Anaemia: Signs, symptoms and treatment« Back to Articles
means an inadequate amount of oxygen is able to circulate. Anaemia tends to start off mild and symptoms are hardly noticeable. But over time, the condition is likely to worsen and symptoms will become more prominent.
There are several different types of anaemia, and the causes behind each one will vary. Sometimes anaemia can be a long term or recurrent problem, or it may be very temporary. It may also present itself as very mild or very severe, and can point to a more serious underlying illness.
What causes anaemia?
Anaemia can be brought on by a number of factors. These include:
- Blood loss. This may be because of an injury, or in women it can be due to very heavy periods. Piles, peptic ulcers and bleeding in the bowels are also common culprits.
- The body isn’t making enough healthy red blood cells. This could be because of iron deficiency, a lack of certain nutrients, or depleted reserves of iron, folate or vitamin B12. Certain conditions that affect the bone marrow, like leukaemia, can also mean healthy blood cell production is lower than it should be.
- The body is breaking down red blood cells too quickly. This is known as haemolytic anaemia.
Types of anaemia
There are five different types of anaemia to be aware of:
- Aplastic anaemia
- Vitamin deficiency anaemia
- Sickle cell anaemia
- Iron deficiency anaemia
The symptoms of anaemia largely depend on the cause. Anaemia that is caused by a chronic disease can often be masked by the disease symptoms making it more difficult to spot.
Where symptoms of anaemia are apparent they typically include:
- Skin that is pale or yellowish in colour
- Shortness of breath
- An irregular heartbeat or palpitations
- Feeling dizzy or lightheaded
- Cold feet and hands
- Chest pain
Treatment for anaemia is dependent on its severity and whether there’s a chronic underlying condition behind it.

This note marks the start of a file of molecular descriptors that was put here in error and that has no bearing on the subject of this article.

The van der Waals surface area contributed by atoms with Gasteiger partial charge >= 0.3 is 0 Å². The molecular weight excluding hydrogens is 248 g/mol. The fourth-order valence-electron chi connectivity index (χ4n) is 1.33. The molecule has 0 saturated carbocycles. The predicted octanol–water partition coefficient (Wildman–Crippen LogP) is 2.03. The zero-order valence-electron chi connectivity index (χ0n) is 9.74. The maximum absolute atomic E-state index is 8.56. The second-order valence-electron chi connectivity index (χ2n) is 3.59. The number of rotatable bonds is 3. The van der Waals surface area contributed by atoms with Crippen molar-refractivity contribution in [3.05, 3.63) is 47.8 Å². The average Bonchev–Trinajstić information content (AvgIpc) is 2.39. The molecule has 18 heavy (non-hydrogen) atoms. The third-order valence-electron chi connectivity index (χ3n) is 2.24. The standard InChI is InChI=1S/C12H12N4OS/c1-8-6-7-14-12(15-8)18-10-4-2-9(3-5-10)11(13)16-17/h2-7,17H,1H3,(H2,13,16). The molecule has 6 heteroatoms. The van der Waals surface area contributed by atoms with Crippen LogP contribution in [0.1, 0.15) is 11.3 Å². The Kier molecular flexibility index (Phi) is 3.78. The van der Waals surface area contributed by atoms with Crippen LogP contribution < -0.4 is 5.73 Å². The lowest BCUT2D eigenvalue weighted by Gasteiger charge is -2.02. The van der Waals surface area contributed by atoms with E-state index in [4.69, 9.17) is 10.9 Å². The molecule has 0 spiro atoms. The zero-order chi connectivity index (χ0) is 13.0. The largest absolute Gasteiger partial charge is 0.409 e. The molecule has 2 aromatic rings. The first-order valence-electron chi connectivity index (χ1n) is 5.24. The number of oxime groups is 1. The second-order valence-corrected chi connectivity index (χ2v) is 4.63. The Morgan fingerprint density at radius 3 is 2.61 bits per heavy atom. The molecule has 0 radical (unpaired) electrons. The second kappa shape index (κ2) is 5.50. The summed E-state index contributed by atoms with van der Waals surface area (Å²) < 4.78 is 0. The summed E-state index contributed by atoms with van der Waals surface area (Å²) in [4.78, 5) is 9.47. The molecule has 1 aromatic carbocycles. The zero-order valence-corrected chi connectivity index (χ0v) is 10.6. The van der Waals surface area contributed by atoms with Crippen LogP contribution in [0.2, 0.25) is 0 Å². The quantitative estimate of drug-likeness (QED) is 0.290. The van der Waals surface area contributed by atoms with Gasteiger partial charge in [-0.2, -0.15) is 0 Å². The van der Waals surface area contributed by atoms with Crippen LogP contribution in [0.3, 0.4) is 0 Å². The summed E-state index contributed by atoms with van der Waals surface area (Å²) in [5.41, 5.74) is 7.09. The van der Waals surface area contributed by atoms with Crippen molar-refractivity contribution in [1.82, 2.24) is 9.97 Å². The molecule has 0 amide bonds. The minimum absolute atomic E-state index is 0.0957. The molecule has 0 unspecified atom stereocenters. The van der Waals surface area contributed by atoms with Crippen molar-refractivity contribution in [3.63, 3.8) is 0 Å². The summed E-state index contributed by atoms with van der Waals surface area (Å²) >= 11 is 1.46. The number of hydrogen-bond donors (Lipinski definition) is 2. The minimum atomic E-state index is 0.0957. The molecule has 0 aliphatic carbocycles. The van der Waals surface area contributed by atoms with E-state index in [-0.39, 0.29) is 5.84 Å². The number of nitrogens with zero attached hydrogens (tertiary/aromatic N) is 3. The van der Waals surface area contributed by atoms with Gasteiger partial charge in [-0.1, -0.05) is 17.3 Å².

If the patient has a known health condition that may be causing anaemia, they will need to be treated for it. Some patients may be experience anaemia because of certain other medications they’re already taking; if this is the case, they may need to stop taking them and find an alternative. For some patients, anaemia can be alleviated by a change of diet, or taking certain nutritional supplements such as iron, folate or vitamin B12 tablets. In extreme cases, individuals may require a blood transfusion, surgery to remove the spleen, corticosteroids, a stem cell transplant or immunosuppressive therapy. Erythropoietin stimulating agents (ESAs) can also encourage the bone marrow to function more effectively in making more red blood cells.
Understanding blood tests, results and blood conditions
Are you a healthcare professional based in a clinic, school, surgery or similar? Then our course An introduction to basic haematology and biochemistry investigations could well be for you. Giving students a solid foundation in the basics of blood testing and results, this one-day course is worth 8 hours of CPD. It’s completely held online too (perfect for those looking to learn in the comfort of their own home) while still being fully flexible and interactive.
Alternatively, those searching for more advanced courses in this area might also want to take a look at PDUK’s Advanced interpretation of blood results in clinical practice. It essentially builds on the fundamentals of interpreting blood test results and is ideal for those who already have a firm grasp of the basics.
Spread over two days the course adds up to 14 hours of CPD. Again it's held online via Zoom, making it a great chance to network and learn remotely.
All course material and evaluations will be provided whichever course you choose. But they’re also very popular so make sure you sign up soon!